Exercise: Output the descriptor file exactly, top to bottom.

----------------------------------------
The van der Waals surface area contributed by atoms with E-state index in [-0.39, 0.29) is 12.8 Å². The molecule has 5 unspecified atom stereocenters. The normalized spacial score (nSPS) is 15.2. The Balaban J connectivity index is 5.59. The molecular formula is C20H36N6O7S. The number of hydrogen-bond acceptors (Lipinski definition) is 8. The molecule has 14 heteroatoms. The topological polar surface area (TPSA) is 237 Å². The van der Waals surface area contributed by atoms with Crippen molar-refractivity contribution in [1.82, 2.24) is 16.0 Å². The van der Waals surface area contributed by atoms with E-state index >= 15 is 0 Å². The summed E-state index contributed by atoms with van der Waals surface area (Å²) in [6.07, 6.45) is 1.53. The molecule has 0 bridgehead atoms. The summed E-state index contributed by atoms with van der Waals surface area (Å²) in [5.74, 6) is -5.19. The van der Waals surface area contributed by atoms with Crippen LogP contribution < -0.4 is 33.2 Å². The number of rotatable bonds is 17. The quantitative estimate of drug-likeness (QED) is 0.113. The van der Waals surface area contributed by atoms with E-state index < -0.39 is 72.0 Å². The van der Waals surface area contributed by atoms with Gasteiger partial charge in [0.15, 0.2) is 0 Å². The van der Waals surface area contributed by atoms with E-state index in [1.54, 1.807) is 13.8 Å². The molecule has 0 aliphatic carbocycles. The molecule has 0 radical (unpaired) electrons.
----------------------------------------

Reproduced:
The van der Waals surface area contributed by atoms with E-state index in [-0.39, 0.29) is 12.8 Å². The molecule has 5 unspecified atom stereocenters. The normalized spacial score (nSPS) is 15.2. The Balaban J connectivity index is 5.59. The molecular formula is C20H36N6O7S. The number of hydrogen-bond acceptors (Lipinski definition) is 8. The molecule has 14 heteroatoms. The topological polar surface area (TPSA) is 237 Å². The van der Waals surface area contributed by atoms with Crippen molar-refractivity contribution in [1.82, 2.24) is 16.0 Å². The van der Waals surface area contributed by atoms with E-state index >= 15 is 0 Å². The summed E-state index contributed by atoms with van der Waals surface area (Å²) in [6.07, 6.45) is 1.53. The molecule has 0 bridgehead atoms. The summed E-state index contributed by atoms with van der Waals surface area (Å²) in [5.74, 6) is -5.19. The van der Waals surface area contributed by atoms with Crippen LogP contribution < -0.4 is 33.2 Å². The number of rotatable bonds is 17. The quantitative estimate of drug-likeness (QED) is 0.113. The van der Waals surface area contributed by atoms with E-state index < -0.39 is 72.0 Å². The van der Waals surface area contributed by atoms with Gasteiger partial charge in [0.15, 0.2) is 0 Å². The van der Waals surface area contributed by atoms with E-state index in [1.54, 1.807) is 13.8 Å². The molecule has 0 aliphatic carbocycles. The molecule has 0 radical (unpaired) electrons.